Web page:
Journalists at risk of becoming churnalists sometimes check a press release against the abstract of a journal article. Unfortunately, hyped press releases are associated with abstracts that spin the presentation and interpretation of results. To discover this, one usually needs to compare the abstract to the results actually reported in the text.  But more basic spin can begin in the introduction, where the existing literature is given a biased summary in order to frame the importance of the research question that is being studied and the results that are obtained.


The abstract opens with a stronger statement of the consistency of the existing literature that is justified. Only confirmatory findings from the study are presented, with null findings ignored. The abstract ends with an exaggerated declaration of this study being “the first evidence.”


Introductions can be spun with a puffer fish strategy, exaggerating the prevalence and importance of a problem and with the creation of false authority by selective citation of the past literature. This introduction exhibits both.

puffer fish

The puffer fish strategy involves selectively citing and combining evidence so that the phenomenon under study is construed as highly prevalent with significant and long-lasting public health consequences. Authors thus puff up the importance of what they are studying by combining high estimates of prevalence with high estimates obtained from studies that actually tap different phenomena of the consequences of a condition going untreated.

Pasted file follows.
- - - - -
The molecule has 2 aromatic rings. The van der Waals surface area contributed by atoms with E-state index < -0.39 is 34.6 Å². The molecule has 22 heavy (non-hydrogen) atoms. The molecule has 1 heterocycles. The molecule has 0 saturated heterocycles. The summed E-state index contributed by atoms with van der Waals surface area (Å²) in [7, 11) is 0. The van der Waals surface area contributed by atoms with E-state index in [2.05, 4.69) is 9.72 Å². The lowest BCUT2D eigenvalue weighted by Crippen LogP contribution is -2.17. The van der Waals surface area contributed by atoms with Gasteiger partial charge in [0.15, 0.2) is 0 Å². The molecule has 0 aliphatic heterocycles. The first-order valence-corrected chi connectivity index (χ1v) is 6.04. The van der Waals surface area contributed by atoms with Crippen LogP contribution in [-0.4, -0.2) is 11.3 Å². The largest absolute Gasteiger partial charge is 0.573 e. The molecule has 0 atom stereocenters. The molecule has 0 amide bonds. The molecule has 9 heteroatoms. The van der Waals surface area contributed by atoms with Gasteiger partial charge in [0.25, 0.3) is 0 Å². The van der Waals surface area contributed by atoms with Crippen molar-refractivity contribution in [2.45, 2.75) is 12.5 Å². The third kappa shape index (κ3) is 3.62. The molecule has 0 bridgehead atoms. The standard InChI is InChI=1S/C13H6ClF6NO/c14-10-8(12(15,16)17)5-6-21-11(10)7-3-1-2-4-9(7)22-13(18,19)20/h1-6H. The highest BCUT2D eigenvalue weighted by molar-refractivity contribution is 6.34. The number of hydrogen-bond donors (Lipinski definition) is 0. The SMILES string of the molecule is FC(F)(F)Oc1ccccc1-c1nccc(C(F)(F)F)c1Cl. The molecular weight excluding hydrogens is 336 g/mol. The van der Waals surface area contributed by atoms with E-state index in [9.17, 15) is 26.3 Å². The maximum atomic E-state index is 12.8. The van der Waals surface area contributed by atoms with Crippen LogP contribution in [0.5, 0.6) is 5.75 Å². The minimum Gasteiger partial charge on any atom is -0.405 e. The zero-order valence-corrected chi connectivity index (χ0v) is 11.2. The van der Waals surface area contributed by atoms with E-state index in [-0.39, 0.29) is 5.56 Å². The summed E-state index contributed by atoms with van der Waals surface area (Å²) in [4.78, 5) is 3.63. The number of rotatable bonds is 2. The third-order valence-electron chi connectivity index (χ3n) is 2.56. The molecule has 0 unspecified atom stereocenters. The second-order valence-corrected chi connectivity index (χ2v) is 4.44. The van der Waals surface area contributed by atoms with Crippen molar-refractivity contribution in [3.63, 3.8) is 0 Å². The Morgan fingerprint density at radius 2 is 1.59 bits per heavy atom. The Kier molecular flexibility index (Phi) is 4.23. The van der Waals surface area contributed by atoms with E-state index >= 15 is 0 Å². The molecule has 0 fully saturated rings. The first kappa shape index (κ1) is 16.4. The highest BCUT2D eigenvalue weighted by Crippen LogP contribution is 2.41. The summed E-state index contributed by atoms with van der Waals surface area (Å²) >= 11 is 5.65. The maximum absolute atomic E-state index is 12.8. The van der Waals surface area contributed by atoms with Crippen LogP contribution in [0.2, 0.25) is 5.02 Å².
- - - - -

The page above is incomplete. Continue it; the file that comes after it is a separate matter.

In this case, high estimates of normally occurring postpartum blues (30-50%) are combined with studies of postpartum clinical depression (prevalence ~9%) which has more public health consequences, as well as the dangers associated with rare and entirely distinct phenomenon, postpartum psychosis (0.1 to 0.2%). The three distinct phenomena are treated as “depression,” establishing that the study is important because it is investigating a common condition having serious consequences for the mother and infant, including the possibility of maternal suicide and infanticide.

Selective citation creating false authority involves emphasizing positive studies and suppressing negative ones. But it also involves distorting what is cited so that the existing literature seems more uniformly consistent with the overall characterization of the literature, the framing of the research question, and the results that are obtained. Investigating the creation of false authority, one looks for missing null findings, citations for empirical claims that turn out to be not actually empirical studies, and citations of studies that upon examination turn out to have findings different than how they are cited or to be simply irrelevant.